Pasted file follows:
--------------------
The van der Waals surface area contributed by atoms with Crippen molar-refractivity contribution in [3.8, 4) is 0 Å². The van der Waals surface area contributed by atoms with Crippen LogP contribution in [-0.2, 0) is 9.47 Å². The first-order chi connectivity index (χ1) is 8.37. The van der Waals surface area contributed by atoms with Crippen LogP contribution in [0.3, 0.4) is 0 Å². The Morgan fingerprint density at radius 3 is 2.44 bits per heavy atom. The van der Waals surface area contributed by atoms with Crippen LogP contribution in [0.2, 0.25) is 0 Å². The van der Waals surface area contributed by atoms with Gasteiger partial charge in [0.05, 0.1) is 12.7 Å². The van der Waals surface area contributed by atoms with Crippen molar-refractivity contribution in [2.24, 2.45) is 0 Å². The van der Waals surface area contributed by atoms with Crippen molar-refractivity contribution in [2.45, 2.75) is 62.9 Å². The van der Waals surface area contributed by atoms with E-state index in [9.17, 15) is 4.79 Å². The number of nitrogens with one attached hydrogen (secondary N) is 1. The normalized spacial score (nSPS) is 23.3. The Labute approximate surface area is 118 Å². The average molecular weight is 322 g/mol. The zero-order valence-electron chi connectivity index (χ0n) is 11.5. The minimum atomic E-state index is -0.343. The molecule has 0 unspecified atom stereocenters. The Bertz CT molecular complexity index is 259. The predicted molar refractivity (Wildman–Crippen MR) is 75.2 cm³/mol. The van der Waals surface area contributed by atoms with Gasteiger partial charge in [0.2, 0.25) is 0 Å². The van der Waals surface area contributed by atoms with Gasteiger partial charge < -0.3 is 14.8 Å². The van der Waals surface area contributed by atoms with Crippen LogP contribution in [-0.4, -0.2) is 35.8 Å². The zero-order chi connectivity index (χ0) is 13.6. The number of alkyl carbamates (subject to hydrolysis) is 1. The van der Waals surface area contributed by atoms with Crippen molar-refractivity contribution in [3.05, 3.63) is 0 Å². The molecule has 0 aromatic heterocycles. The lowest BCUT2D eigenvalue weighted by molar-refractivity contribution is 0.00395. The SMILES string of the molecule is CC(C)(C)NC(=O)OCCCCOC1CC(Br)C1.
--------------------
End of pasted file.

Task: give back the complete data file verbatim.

The van der Waals surface area contributed by atoms with Crippen molar-refractivity contribution in [3.8, 4) is 0 Å². The van der Waals surface area contributed by atoms with Crippen LogP contribution in [-0.2, 0) is 9.47 Å². The first-order chi connectivity index (χ1) is 8.37. The van der Waals surface area contributed by atoms with Crippen LogP contribution in [0.3, 0.4) is 0 Å². The Morgan fingerprint density at radius 3 is 2.44 bits per heavy atom. The van der Waals surface area contributed by atoms with Crippen LogP contribution in [0.2, 0.25) is 0 Å². The van der Waals surface area contributed by atoms with Gasteiger partial charge in [0.05, 0.1) is 12.7 Å². The van der Waals surface area contributed by atoms with Crippen molar-refractivity contribution in [2.24, 2.45) is 0 Å². The van der Waals surface area contributed by atoms with Crippen molar-refractivity contribution in [2.45, 2.75) is 62.9 Å². The van der Waals surface area contributed by atoms with E-state index in [9.17, 15) is 4.79 Å². The number of nitrogens with one attached hydrogen (secondary N) is 1. The normalized spacial score (nSPS) is 23.3. The Labute approximate surface area is 118 Å². The average molecular weight is 322 g/mol. The zero-order valence-electron chi connectivity index (χ0n) is 11.5. The minimum atomic E-state index is -0.343. The molecule has 0 unspecified atom stereocenters. The Bertz CT molecular complexity index is 259. The predicted molar refractivity (Wildman–Crippen MR) is 75.2 cm³/mol. The van der Waals surface area contributed by atoms with Gasteiger partial charge in [0.2, 0.25) is 0 Å². The van der Waals surface area contributed by atoms with Gasteiger partial charge < -0.3 is 14.8 Å². The van der Waals surface area contributed by atoms with Crippen LogP contribution in [-0.4, -0.2) is 35.8 Å². The zero-order chi connectivity index (χ0) is 13.6. The number of alkyl carbamates (subject to hydrolysis) is 1. The van der Waals surface area contributed by atoms with Crippen molar-refractivity contribution in [3.05, 3.63) is 0 Å². The molecule has 0 aromatic heterocycles. The lowest BCUT2D eigenvalue weighted by molar-refractivity contribution is 0.00395. The SMILES string of the molecule is CC(C)(C)NC(=O)OCCCCOC1CC(Br)C1.